Electrostatic Air Purifiers
What is an electrostatic air purifier?
Electrostatic precipitators (also called electronic filters) electrically charge airborne particles and then trap them on oppositely charged metal plates. They are available to be installed in central filtration systems and in portable units, usually with fans.
As with negative ion generators, they create negative ions within a space through which air flows, thus giving airborne particles a charge. The particles are then collected on an electrostatically charged panel filter or metal plate.
Electrostatic precipitators employ either a one or two-stage system, with the two-stage units being more effective than their one-stage counterparts. One stage systems use the same charged medium to charge the particles in the air and to collect them. Two stage systems use high-voltage electrodes or wires which place a charge on the incoming airborne particles, and then draws those particles between a series of oppositely charged metal plates which attract the particles from the air, causing them to precipitate onto the metal plates.
Collection efficiency of these units varies widely depending upon the area of the collecting plates, air flow rate, the strength of the electrical field, and the how often the collection plates are cleaned.
What contaminants do electrostatic precipitators remove?
Electrostatic precipitators offer fair filtration of general dust, particulate, and common allergens. However, it is important to note that these systems can lose their efficiency very rapidly as the collection plates get dirty. Furthermore, charged particles that are not captured on the collection grid may cling to objects in the home and soil them. Since HEPA filtration offers better performance without the concern over lost efficiency, we do not recommend the use of electrostatic precipitators in home air purifiers.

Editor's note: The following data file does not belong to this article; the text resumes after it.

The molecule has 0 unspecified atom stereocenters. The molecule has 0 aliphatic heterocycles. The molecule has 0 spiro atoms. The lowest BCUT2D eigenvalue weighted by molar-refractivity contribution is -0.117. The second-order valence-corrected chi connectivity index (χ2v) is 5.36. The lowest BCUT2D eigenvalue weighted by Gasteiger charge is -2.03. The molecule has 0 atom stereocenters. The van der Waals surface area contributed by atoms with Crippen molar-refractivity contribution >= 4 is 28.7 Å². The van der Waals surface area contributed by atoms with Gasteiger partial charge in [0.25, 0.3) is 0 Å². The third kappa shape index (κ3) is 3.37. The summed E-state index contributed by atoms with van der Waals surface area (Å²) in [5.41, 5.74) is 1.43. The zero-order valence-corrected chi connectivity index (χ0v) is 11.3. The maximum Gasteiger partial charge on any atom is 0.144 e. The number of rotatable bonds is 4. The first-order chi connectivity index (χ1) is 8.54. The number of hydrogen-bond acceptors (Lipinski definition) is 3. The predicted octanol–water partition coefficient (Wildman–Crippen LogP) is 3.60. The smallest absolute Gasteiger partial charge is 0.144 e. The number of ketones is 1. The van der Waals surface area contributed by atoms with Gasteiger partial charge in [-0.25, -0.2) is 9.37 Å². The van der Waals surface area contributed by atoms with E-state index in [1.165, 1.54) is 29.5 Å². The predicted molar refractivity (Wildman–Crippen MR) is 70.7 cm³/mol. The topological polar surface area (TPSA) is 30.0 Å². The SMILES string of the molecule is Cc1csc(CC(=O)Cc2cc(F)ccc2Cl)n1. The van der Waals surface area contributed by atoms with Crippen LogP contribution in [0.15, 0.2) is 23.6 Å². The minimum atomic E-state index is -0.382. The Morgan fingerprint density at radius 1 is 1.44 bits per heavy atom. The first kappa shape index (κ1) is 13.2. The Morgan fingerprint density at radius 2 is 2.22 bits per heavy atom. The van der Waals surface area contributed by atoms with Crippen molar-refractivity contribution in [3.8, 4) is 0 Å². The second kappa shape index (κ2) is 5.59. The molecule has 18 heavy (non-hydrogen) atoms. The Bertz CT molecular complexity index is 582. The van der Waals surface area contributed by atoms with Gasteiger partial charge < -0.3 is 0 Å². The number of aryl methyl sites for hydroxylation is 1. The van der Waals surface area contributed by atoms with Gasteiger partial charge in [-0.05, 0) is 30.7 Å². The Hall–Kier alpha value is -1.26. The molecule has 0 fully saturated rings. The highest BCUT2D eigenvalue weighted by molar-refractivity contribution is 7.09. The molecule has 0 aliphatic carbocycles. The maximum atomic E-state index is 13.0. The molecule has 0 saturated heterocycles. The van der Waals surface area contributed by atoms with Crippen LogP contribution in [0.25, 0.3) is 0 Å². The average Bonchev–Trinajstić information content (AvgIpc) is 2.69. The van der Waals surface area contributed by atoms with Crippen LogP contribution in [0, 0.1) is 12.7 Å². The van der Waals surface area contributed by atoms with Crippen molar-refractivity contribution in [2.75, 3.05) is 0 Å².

Note: these ratings apply to an electrostatic precipitator with clean collection media (effectiveness declines as media becomes contaminated).
Benefits of Electrostatic Precipitator Technology
- usually no filters to replace
Negatives of Electrostatic Precipitator Technology
- collection media/plates must be kept very clean to maintain effectiveness
- charged particles may collect on surfaces in the room and soil them
- some systems produce ozone, which is very toxic, as a bi-product of the charging process
What to Look for in an Electrostatic Precipitator Air Purifier
We do not recommend electrostatic precipitators. A HEPA filter is a more effective choice for residential and clinical air purification.